Charitable payroll enterprise looking to grow

Thankyou Payroll director Steve Walker stands outside the company’s birthplace — a humble shed at...
Thankyou Payroll director Steve Walker stands outside the company’s birthplace — a humble shed at the back of a Port Chalmers house — as the social enterprise prepares for an expansion drive. Photo: Peter McIntosh.
A social enterprise born in a Port Chalmers shed is now promising new jobs, as well as a new way of doing business in Dunedin.

Thankyou Payroll, which has offices in Dunedin and Wellington, has since 2010 provided free payroll services to businesses and charities across New Zealand, funded by subsidies from the Inland Revenue Department.

But, unlike other more profit-driven ventures, the company has also been giving money away, through charitable offshoot the Thankyou Charitable Trust.

Yesterday, the company announced plans to seek between $400,000 and $600,000 through a PledgeMe crowdfunding campaign beginning on April 7.

Thankyou Payroll director Steve Walker — also the West Harbour Community Board chairman — told the Otago Daily Times the aim was to grow the company and the benefits it delivered to the community.

The company had 13 staff, including three in Dunedin, but aimed to recruit more, potentially doubling in size.

Up to six of the new staff would be based in Dunedin, requiring a new office and providing a much-needed boost for the city, he said.

"I really believe that those sort of jobs are the jobs that Dunedin needs — good, well-paid, sustainable jobs."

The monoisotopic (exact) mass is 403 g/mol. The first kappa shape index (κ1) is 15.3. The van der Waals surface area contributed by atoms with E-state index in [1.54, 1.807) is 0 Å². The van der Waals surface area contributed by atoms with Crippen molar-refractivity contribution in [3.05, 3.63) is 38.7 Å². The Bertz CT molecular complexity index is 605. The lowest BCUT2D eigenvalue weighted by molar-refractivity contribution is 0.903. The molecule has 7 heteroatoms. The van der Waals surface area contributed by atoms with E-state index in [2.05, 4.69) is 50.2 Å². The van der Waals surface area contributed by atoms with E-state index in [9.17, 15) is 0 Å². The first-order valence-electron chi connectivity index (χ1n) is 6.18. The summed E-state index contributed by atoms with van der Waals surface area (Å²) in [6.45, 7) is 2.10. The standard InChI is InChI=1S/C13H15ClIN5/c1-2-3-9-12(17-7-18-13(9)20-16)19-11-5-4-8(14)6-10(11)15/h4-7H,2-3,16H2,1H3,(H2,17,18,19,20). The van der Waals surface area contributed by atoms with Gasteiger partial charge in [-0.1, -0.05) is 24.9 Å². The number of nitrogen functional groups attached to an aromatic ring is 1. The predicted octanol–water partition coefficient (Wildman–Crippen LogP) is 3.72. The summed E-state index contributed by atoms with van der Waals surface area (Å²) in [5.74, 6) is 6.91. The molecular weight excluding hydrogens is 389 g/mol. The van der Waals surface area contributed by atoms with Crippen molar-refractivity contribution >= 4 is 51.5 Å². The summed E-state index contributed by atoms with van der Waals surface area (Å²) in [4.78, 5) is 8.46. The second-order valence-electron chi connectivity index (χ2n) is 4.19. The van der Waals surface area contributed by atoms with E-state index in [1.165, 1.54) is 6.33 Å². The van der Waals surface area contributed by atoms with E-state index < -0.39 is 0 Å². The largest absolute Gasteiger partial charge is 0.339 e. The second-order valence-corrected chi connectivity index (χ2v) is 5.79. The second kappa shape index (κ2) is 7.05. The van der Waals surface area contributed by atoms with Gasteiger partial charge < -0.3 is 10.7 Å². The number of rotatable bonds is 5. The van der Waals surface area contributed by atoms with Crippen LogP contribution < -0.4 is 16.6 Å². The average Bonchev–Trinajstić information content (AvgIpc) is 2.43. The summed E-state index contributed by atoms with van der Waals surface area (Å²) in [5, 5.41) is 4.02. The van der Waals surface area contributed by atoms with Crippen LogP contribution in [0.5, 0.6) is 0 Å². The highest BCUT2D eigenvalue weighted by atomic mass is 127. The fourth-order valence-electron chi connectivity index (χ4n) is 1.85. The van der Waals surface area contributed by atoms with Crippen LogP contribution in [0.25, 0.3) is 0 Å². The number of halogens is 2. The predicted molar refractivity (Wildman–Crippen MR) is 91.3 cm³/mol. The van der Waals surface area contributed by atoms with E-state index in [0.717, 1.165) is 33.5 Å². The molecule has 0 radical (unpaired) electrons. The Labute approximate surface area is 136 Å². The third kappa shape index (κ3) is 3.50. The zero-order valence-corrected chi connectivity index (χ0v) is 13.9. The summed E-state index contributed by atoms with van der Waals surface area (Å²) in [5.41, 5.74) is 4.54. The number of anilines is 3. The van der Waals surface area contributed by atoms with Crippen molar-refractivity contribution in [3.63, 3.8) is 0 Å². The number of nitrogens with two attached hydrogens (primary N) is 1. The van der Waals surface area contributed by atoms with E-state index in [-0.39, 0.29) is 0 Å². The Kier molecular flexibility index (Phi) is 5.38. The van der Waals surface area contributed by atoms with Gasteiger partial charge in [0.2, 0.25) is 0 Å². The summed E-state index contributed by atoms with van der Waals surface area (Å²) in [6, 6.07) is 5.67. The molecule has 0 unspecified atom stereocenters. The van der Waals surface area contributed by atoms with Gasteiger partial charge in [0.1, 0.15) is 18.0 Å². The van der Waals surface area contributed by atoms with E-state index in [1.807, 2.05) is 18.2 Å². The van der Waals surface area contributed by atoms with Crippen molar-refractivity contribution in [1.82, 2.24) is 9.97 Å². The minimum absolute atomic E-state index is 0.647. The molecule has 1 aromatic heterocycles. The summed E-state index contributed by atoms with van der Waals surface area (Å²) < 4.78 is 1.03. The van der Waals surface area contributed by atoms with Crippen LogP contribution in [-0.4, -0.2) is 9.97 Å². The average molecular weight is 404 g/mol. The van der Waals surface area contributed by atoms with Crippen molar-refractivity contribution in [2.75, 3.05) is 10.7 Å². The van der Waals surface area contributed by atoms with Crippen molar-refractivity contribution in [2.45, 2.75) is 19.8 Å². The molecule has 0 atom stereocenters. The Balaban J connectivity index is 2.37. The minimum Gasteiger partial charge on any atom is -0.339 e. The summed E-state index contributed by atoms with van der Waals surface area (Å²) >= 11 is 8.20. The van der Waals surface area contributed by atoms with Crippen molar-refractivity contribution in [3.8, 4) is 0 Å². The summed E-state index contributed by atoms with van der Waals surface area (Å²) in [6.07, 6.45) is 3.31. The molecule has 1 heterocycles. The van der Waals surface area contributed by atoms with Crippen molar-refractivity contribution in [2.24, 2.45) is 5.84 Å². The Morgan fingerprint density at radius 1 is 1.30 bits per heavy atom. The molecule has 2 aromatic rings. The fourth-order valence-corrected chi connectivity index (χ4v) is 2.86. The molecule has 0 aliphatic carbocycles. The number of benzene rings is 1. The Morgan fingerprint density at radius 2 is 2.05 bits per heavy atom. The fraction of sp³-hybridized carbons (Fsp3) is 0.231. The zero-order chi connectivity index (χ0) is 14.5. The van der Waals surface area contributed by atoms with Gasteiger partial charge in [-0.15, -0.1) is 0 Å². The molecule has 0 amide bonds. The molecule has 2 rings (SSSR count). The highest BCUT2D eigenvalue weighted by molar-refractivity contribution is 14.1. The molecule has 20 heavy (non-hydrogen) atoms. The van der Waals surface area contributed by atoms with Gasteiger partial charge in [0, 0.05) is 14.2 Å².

The company was the brainchild of Hugh Davidson, who launched the venture in a shed and helped grow it from humble beginnings to having more than 4300 customers.

Along the way, it had modelled a new way of doing business with a community and charitable focus, Mr Walker said.

The company boasted a female chief executive, Christina Bellis, and a board of directors dominated by women, who occupied 60% of the seats at the table.

Community groups could access funds they might otherwise struggle to secure from traditional donors, and were asked only to report back on their projects at a potluck dinner, he said.

But, most of all, the company’s success showed business and charity could work together, he believed.

"A business can employ well, can make money for its shareholders, but at the same time can give back to the communities in which it lives and operates.‘‘It’s just a win-win."

The company had been funded by the IRD, which wanted to encourage small businesses to use intermediaries when providing payroll data.

Thankyou Payroll received about $15 from the IRD each time a client used its service, and then funnelled 25c from each payment into its charitable offshoot, he said.

Since 2013, the trust had distributed about $80,000 to 80 organisations across New Zealand, including in Dunedin, but continued growth meant it hoped to distribute a further $60,000 this year alone, he said.

However, changes being introduced by the IRD meant the company would have to adapt, by moving to a paid model when the IRD ceased subsidies next year, he said.

From 2019, the IRD would also require all businesses to use a payroll provider or the department’s own online service, meaning 60,000 new clients would be available, he said.

Thankyou Payroll expected to secure at least 8000 of them, and the crowdfunding campaign aimed to position the company to do so, he said.

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